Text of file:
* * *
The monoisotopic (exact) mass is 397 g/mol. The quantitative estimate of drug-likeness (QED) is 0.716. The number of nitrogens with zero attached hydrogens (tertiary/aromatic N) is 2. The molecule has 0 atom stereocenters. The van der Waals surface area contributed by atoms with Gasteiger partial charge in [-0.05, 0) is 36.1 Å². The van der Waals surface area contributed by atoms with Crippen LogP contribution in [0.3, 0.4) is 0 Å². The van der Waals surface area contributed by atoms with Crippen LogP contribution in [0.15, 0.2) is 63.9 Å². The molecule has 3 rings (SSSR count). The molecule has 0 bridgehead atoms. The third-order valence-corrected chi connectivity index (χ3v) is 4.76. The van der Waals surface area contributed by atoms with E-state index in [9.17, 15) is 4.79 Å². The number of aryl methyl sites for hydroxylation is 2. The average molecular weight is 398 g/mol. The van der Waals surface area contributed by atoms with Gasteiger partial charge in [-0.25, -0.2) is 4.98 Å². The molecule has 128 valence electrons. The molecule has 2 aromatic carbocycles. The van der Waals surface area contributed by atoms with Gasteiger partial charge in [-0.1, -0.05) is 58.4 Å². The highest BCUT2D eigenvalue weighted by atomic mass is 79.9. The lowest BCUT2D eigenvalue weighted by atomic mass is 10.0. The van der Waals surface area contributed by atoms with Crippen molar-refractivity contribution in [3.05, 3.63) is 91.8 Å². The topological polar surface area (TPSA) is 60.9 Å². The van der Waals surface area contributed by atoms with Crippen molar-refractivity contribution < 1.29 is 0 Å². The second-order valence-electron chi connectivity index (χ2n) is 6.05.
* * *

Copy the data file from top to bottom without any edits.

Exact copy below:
The monoisotopic (exact) mass is 397 g/mol. The quantitative estimate of drug-likeness (QED) is 0.716. The number of nitrogens with zero attached hydrogens (tertiary/aromatic N) is 2. The molecule has 0 atom stereocenters. The van der Waals surface area contributed by atoms with Gasteiger partial charge in [-0.05, 0) is 36.1 Å². The van der Waals surface area contributed by atoms with Crippen LogP contribution in [0.3, 0.4) is 0 Å². The van der Waals surface area contributed by atoms with Crippen LogP contribution in [0.15, 0.2) is 63.9 Å². The molecule has 3 rings (SSSR count). The molecule has 0 bridgehead atoms. The third-order valence-corrected chi connectivity index (χ3v) is 4.76. The van der Waals surface area contributed by atoms with E-state index in [9.17, 15) is 4.79 Å². The number of aryl methyl sites for hydroxylation is 2. The average molecular weight is 398 g/mol. The van der Waals surface area contributed by atoms with Gasteiger partial charge in [-0.25, -0.2) is 4.98 Å². The molecule has 128 valence electrons. The molecule has 2 aromatic carbocycles. The van der Waals surface area contributed by atoms with Gasteiger partial charge in [-0.1, -0.05) is 58.4 Å². The highest BCUT2D eigenvalue weighted by atomic mass is 79.9. The lowest BCUT2D eigenvalue weighted by atomic mass is 10.0. The van der Waals surface area contributed by atoms with Crippen molar-refractivity contribution in [3.05, 3.63) is 91.8 Å². The topological polar surface area (TPSA) is 60.9 Å². The van der Waals surface area contributed by atoms with Crippen molar-refractivity contribution < 1.29 is 0 Å². The second-order valence-electron chi connectivity index (χ2n) is 6.05.